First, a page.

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Feature: Paul ‘Bobby’ Stridgeon – Making the Lions roar, with laughter

Feature: Paul ‘Bobby’ Stridgeon – Making the Lions roar, with laughter

Paul ‘Bobby’ Stridgeon is a familiar face in the rugby world, especially to those who buy the Lions Tour DVDs, where his famous practical jokes are the stuff of legend.

“They moved the jokes to the extras DVD,” he says with a characteristically mischievous look.

“People rang me and said, ‘where are they?’ People aren’t always bothered about watching team meetings. I’m going to tell them, that needs changing.” From his ‘Through the Keyhole’ videos, to embodying the Tour mascot, wherever there is laughter on a Lions Tour, Bobby is never too far away.

Bobby, a nickname based on Adam Sandler’s role in the film ‘Water Boy’, is physical performance manager for Wales, and has been on the last three Lions Tours in 2009, 2013 and 2017.

He started life in Wigan, attending St John Fisher, a rugby school whose alumni include Owen Farrell, Chris Ashton, and Bobby’s ex-Wasps and Wales colleague, Shaun Edwards.

“I was crap,” Bobby tells me when I ask him if he played rugby, “and I wasn’t big enough.”

While training as a wrestler, he studied BSc Sports Science at Edge Hill University before becoming a full-time athlete and representing England at the 2002 Commonwealth Games.

He didn’t stay in wrestling for long after his fitness coach at the time, Craig White, offered him the dream opportunity as an academy assistant coach at Wasps. This was the chance to work with Warren Gatland, and Bobby’s “hero” at the time, Shaun Edwards.

“On the first day, they told me I was living with Shaun. He was my hero, and I was sleeping on a bunk bed in his spare room,” he laughs. He has now worked with Gatland and Edwards on-and-off for 18 years, and the trio are close friends away from rugby.

He now lives in Toulon, with his partner and their two children, aged 11 and 7. The family decided to stay in France following Bobby’s three-year spell at the club and, since 2017, the 39-year-old splits his time between France and Wales, sometimes spending months at a time away from his family.

Before heading back to France after a camp, he stocks up on the British essentials: sausages, bacon, Colman’s mustard, and Pot Noodles.

The first time I met Bobby was in a Tesco near the Wales training camp, the day after the team landed home from the World Cup. His arms were bundled with pork products. Now, I understand why.

“You can’t get anything in France,” Bobby says. “You can’t get Cathedral City cheese here. Ryan Chambers, my assistant, said to me: ‘expect a package in the post’. It arrived a week ago and he sent me 10 packs of Cathedral City.

“The family were jumping around. I sent the video to Warren and a few people and they said it looked like the kids had won £20,000. It’s amazing what you miss when you are away.”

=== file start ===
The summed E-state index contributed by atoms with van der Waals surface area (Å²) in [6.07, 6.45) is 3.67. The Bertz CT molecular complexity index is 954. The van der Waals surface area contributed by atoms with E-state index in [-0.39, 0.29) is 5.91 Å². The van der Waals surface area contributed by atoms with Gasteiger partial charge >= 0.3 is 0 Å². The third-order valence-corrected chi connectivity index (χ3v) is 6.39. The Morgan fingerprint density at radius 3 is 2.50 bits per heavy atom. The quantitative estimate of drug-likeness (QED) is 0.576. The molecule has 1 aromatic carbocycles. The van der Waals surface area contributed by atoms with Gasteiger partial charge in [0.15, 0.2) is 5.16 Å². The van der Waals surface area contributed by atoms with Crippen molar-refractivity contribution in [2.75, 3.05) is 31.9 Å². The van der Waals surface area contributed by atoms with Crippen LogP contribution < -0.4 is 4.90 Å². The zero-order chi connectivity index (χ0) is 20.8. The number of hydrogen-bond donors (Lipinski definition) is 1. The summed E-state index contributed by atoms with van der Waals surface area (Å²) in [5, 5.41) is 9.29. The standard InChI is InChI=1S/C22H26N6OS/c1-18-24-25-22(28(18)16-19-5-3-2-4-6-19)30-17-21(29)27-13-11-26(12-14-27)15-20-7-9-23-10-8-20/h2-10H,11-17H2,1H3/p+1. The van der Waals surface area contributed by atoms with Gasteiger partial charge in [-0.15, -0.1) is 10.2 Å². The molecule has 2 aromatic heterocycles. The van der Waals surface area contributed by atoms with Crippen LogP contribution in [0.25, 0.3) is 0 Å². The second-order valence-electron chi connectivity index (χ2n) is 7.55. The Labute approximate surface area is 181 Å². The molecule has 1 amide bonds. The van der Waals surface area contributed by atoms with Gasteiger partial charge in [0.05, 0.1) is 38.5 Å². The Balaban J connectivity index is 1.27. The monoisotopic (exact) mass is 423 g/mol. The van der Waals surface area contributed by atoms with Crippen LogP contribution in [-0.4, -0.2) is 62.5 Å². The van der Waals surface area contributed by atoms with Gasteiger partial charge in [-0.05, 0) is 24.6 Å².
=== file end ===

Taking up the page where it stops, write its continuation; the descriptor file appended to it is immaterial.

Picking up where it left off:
Beyond strength and conditioning

I imagine Bobby could be impossible to manage – but he reassures me that he always warns those who need to know before an elaborate joke.

Take the last training session on Wales’ recent trip to Switzerland, for example. Bobby and his assistant Huw Bennet told players they had missed the cable car, only to make their entrance by paragliding the 15-minute descent down to start training. Bobby warned Warren and the team manager of his plans because he had to, but also so someone could play the James Bond theme through the speakers upon their arrival.

Despite old-friend Gatland leaving Wales, Bobby enjoys working with new coach, Wayne Pivac. “I love it,” Bobby says, who regularly compliments the new boss.

Like Gatland, Pivac recognises the importance of fun in a camp, continuing the ‘Bobby Cup’ tradition, an award for the most hard-working player after Wales have won two consecutive games.

Bobby’s charisma should not be seen as a replacement for serious talent – this is a man at the top of his game. He recognises the need to develop physical performance to match modern-day rugby.

“The rules of the game put less emphasis on the scrum, so it’s becoming more of a running game,” Bobby says.

“There’s a lot more high-speed running, running over 40 per cent of your maximal pace, and metres-per-minute have increased too. Collisions are harder, the ball is in play a lot more. The game requires you to be fitter now than it did five years ago.”

Bobby talks about the particular challenge of South Africa, where the Lions will Tour next summer: “If you’re trying to defend against a South African team – big, powerful guys running at you – you’re just defending a maul, hitting a ruck, getting hit, getting off the floor. It’s a different level of fitness.

“We have to manage that in camp. You do that by putting contact into training, and also doing power endurance sessions, where the boys are lifting heavy, or doing one-vs-one wrestling. You have to be fit in every facet of the game these days to compete.”

What makes a successful Lions tour?

“Winning,” Bobby laughs, but then explains the complicated data-driven process of selection with around 70 players on the radar before the final selection is made. “To be successful, we need to get as much background information as we can, so that when we get the players, we know how to manage them individually.

“It’s about getting as much information about the boys as we can. You build a profile on each player with the medics, then when it gets down to the squad, we will know a lot of information on these guys.

“We’ll know the answers to questions like: How does he sleep? Is he a snorer? Does he need a single room? Is he good away from his family? Does he struggle in hotels? Does he eat well? Does he put weight on in hotels?”